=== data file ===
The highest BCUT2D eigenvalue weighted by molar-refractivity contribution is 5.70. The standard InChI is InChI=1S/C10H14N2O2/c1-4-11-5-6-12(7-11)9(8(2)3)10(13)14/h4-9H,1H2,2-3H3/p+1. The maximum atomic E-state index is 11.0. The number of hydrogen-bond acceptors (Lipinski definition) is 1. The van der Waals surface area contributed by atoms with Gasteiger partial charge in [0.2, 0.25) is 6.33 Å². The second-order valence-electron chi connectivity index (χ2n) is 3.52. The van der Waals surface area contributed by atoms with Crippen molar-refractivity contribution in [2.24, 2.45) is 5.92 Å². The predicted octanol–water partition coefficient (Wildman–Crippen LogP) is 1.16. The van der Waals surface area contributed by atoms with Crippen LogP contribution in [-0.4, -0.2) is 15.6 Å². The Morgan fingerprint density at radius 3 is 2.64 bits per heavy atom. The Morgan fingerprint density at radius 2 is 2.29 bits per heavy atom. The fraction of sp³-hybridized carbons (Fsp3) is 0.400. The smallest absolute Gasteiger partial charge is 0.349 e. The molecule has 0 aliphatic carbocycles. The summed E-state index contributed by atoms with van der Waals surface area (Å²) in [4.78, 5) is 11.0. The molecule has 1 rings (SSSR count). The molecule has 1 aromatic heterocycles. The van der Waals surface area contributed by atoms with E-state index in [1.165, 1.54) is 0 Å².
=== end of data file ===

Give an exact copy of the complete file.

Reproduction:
The highest BCUT2D eigenvalue weighted by molar-refractivity contribution is 5.70. The standard InChI is InChI=1S/C10H14N2O2/c1-4-11-5-6-12(7-11)9(8(2)3)10(13)14/h4-9H,1H2,2-3H3/p+1. The maximum atomic E-state index is 11.0. The number of hydrogen-bond acceptors (Lipinski definition) is 1. The van der Waals surface area contributed by atoms with Gasteiger partial charge in [0.2, 0.25) is 6.33 Å². The second-order valence-electron chi connectivity index (χ2n) is 3.52. The van der Waals surface area contributed by atoms with Crippen molar-refractivity contribution in [2.24, 2.45) is 5.92 Å². The predicted octanol–water partition coefficient (Wildman–Crippen LogP) is 1.16. The van der Waals surface area contributed by atoms with Crippen LogP contribution in [-0.4, -0.2) is 15.6 Å². The Morgan fingerprint density at radius 3 is 2.64 bits per heavy atom. The Morgan fingerprint density at radius 2 is 2.29 bits per heavy atom. The fraction of sp³-hybridized carbons (Fsp3) is 0.400. The smallest absolute Gasteiger partial charge is 0.349 e. The molecule has 0 aliphatic carbocycles. The summed E-state index contributed by atoms with van der Waals surface area (Å²) in [4.78, 5) is 11.0. The molecule has 1 rings (SSSR count). The molecule has 1 aromatic heterocycles. The van der Waals surface area contributed by atoms with E-state index in [1.165, 1.54) is 0 Å².